Ecclesiastes 3:11 says, He has made everything beautiful in its time. He has also set eternity in the hearts of men; yet they cannot fathom what God has done from beginning to end. 

My Bible notes on this say “this verse means we can never be completely satisfied with earthly pleasures or pursuits”.

He has set eternity in our hearts. There’s something always there, something that feels like we’re being strummed by a huge, unseen hand, some sort of chord that’s being struck in our souls. Like a distant bell is being sounded, and a tiny bell in our own soul answers. At times it’s a thrill, and often it’s a little painful.

Sometimes it’s the passage of time that makes us aware of this pang. We run into an old acquaintance after ten years and are shocked that her children are ten years older and that her hair has begun to turn grey. How did this happen? Why are we surprised at time and why do we feel that longing as the years go quickly by? Could it be because we are eternal beings temporarily confined by time?

C.S. Lewis describes this phenomenon in one of my favorite quotes:

“If you are really a product of a materialistic universe, how is it you don’t feel at home there? Do fish complain of the sea for being wet? Or if they did, would that fact itself not strongly suggest that they had not always, or would not always be, purely aquatic creatures? Notice how we are perpetually surprised at Time. (‘How time flies! Fancy John being grown up and married! I can hardly believe it!’) In heaven’s name, why? Unless, indeed, there is something about us that is not temporal.”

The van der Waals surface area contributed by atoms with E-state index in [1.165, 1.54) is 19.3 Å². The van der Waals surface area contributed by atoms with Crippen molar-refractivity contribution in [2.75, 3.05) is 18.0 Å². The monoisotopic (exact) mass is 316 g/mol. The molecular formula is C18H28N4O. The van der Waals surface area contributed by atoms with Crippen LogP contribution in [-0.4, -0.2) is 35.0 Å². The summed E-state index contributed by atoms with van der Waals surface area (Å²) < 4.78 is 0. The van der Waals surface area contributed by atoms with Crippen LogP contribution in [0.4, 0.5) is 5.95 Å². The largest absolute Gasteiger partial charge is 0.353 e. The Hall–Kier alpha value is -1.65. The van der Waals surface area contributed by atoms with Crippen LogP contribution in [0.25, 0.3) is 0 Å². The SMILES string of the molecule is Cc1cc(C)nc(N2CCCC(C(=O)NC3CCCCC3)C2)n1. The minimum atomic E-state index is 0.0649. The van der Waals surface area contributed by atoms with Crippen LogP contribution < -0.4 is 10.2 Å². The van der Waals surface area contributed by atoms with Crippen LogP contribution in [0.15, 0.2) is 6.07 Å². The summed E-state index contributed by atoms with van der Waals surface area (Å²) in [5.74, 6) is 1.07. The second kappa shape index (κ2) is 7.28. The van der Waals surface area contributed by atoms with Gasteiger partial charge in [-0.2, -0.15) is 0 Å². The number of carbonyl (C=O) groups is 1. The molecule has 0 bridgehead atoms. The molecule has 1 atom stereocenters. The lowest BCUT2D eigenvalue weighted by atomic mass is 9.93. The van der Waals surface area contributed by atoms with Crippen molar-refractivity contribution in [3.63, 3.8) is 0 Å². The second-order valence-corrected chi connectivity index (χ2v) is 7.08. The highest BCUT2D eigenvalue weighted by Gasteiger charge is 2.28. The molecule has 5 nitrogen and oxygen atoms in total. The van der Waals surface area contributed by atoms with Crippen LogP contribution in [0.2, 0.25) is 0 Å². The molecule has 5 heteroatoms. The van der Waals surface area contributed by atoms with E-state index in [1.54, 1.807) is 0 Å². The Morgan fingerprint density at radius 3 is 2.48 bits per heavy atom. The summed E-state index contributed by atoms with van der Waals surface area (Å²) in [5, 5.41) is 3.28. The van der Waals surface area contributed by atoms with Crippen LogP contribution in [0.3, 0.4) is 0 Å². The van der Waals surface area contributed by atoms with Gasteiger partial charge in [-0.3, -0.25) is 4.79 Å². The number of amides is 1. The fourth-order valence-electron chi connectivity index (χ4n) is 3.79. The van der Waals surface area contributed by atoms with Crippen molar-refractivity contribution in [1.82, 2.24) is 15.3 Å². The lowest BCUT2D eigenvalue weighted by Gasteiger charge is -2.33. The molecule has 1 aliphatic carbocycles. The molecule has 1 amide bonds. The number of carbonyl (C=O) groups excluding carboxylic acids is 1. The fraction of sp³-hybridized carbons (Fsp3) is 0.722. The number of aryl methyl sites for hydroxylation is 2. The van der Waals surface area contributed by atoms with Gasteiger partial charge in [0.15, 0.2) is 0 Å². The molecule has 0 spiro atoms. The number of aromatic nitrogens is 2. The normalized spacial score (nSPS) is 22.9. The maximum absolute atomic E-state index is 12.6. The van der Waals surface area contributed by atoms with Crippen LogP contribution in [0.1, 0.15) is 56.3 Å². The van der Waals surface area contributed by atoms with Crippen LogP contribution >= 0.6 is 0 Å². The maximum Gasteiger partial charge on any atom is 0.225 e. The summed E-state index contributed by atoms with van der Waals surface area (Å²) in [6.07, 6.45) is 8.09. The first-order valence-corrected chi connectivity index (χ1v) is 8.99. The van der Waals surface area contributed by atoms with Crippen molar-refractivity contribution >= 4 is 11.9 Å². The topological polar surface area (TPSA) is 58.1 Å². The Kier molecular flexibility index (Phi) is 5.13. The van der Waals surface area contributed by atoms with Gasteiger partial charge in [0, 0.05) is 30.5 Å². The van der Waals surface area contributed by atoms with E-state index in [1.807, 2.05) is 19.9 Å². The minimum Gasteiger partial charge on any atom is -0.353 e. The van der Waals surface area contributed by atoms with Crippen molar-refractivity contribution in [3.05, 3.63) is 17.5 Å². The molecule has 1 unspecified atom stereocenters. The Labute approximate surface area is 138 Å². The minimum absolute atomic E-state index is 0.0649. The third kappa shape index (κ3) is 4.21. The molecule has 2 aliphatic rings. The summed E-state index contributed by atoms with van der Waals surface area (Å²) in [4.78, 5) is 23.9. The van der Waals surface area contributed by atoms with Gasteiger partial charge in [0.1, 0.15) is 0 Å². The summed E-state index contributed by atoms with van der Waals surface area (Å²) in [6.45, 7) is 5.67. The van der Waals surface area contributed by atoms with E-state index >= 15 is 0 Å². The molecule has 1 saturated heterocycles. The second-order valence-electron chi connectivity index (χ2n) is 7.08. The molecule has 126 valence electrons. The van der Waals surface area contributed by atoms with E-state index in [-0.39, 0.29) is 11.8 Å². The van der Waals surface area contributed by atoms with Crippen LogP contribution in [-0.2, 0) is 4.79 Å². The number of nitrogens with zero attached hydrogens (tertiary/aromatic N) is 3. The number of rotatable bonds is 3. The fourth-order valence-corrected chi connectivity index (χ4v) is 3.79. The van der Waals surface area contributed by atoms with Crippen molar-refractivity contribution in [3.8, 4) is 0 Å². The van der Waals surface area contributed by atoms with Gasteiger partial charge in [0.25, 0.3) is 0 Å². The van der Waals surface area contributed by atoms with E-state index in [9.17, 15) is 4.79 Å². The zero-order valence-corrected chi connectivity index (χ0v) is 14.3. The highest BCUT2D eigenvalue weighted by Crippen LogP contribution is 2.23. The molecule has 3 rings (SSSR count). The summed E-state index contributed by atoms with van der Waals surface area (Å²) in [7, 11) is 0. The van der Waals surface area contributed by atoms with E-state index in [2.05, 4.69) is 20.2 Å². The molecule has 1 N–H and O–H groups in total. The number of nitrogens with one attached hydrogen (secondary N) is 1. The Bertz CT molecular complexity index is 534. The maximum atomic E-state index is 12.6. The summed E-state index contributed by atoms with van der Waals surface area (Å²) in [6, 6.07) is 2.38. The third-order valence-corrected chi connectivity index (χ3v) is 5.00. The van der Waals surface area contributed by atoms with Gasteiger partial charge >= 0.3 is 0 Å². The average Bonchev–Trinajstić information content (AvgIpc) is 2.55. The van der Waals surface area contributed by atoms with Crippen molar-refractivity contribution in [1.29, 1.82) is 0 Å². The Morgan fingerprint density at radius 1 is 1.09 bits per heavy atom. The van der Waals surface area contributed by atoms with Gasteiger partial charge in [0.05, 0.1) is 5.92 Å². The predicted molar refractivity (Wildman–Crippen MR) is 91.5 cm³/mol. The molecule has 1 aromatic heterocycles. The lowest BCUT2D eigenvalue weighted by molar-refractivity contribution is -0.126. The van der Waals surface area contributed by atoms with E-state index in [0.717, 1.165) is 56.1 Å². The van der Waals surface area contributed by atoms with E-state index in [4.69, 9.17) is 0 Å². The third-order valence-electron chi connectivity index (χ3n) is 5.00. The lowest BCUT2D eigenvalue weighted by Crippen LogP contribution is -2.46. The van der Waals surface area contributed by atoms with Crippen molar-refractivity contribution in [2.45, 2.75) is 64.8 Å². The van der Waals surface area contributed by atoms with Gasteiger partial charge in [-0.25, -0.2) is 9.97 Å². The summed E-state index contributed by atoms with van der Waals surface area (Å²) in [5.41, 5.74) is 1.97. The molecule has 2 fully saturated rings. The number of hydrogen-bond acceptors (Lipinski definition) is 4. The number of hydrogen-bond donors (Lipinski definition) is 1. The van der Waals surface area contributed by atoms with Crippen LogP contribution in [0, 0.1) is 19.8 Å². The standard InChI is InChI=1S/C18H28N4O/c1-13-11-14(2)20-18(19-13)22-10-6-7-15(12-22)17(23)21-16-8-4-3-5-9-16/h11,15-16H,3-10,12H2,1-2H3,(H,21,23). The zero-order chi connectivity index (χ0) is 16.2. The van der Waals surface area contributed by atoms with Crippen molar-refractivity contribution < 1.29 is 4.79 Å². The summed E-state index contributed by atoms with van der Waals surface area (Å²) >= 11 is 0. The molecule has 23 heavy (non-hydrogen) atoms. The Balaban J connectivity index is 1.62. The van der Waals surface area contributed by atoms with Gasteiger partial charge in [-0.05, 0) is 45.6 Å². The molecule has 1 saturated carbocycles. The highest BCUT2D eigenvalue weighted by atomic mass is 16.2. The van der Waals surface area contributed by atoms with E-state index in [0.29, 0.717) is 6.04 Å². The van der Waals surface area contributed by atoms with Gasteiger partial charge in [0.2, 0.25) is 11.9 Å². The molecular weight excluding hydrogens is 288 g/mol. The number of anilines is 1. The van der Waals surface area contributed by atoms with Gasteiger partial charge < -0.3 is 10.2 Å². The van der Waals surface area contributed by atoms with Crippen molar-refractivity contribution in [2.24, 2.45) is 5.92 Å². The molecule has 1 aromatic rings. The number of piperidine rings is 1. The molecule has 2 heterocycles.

I’m convinced that some people feel this longing deeply, but try to quiet it or squash it because it can be uncomfortable. I think I’ve tried to silence this vague yearning or to fill it in ways that have not served me well. Some might choose alcohol or busyness or spending money or control to silence this longing we all feel. Or we might pressure our friends or spouses to fill that yearning in us, which of course is futile, because a human or a substance or an activity can’t ease a yearning that God has put in us to remind us that we’re pilgrims here, only passing through.

Psalm 63:1: O God, you are my God, earnestly I seek you; my soul thirsts for you, my body longs for you, in a dry and weary land where there is no water.

I think our whole beings long for what only He can give us. Even when God has lavished us with kindness and blessings untold, deep inside we know there’s more. And we long for it. Even those who haven’t acknowledged God, have felt this yearning and can’t identify what, exactly, they’re aching for.